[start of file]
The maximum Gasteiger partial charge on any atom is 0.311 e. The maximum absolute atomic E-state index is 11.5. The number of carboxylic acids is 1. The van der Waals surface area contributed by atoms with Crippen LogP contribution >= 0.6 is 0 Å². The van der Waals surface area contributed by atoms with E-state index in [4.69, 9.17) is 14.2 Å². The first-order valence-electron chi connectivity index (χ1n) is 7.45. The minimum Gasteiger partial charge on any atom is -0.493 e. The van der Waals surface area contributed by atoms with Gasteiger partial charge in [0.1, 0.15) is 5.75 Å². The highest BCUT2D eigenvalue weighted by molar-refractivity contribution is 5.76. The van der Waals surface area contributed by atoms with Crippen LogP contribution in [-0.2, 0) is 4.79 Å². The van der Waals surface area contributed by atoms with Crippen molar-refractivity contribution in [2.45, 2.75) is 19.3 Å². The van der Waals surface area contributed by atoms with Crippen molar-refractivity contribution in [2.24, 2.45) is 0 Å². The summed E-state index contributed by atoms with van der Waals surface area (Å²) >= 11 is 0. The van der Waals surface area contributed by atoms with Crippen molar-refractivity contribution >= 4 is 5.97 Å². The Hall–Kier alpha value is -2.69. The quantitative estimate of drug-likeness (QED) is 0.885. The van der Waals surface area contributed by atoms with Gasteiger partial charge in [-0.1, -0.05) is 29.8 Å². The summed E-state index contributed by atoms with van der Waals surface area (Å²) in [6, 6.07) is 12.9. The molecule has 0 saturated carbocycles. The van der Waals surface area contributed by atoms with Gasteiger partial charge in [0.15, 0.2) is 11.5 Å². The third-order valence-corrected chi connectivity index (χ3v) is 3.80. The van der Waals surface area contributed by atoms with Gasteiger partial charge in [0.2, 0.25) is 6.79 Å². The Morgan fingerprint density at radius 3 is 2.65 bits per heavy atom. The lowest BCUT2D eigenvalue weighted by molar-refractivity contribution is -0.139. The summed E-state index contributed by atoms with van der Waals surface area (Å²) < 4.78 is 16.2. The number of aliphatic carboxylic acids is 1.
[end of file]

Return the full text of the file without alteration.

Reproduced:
The maximum Gasteiger partial charge on any atom is 0.311 e. The maximum absolute atomic E-state index is 11.5. The number of carboxylic acids is 1. The van der Waals surface area contributed by atoms with Crippen LogP contribution >= 0.6 is 0 Å². The van der Waals surface area contributed by atoms with E-state index in [4.69, 9.17) is 14.2 Å². The first-order valence-electron chi connectivity index (χ1n) is 7.45. The minimum Gasteiger partial charge on any atom is -0.493 e. The van der Waals surface area contributed by atoms with Gasteiger partial charge in [0.1, 0.15) is 5.75 Å². The highest BCUT2D eigenvalue weighted by molar-refractivity contribution is 5.76. The van der Waals surface area contributed by atoms with Crippen LogP contribution in [-0.2, 0) is 4.79 Å². The van der Waals surface area contributed by atoms with Crippen molar-refractivity contribution in [2.45, 2.75) is 19.3 Å². The van der Waals surface area contributed by atoms with Crippen molar-refractivity contribution in [2.24, 2.45) is 0 Å². The summed E-state index contributed by atoms with van der Waals surface area (Å²) >= 11 is 0. The van der Waals surface area contributed by atoms with Crippen molar-refractivity contribution >= 4 is 5.97 Å². The Hall–Kier alpha value is -2.69. The quantitative estimate of drug-likeness (QED) is 0.885. The van der Waals surface area contributed by atoms with Gasteiger partial charge in [-0.1, -0.05) is 29.8 Å². The summed E-state index contributed by atoms with van der Waals surface area (Å²) in [6, 6.07) is 12.9. The molecule has 0 saturated carbocycles. The van der Waals surface area contributed by atoms with Gasteiger partial charge in [0.15, 0.2) is 11.5 Å². The third-order valence-corrected chi connectivity index (χ3v) is 3.80. The van der Waals surface area contributed by atoms with Gasteiger partial charge in [0.2, 0.25) is 6.79 Å². The Morgan fingerprint density at radius 3 is 2.65 bits per heavy atom. The lowest BCUT2D eigenvalue weighted by molar-refractivity contribution is -0.139. The summed E-state index contributed by atoms with van der Waals surface area (Å²) < 4.78 is 16.2. The number of aliphatic carboxylic acids is 1.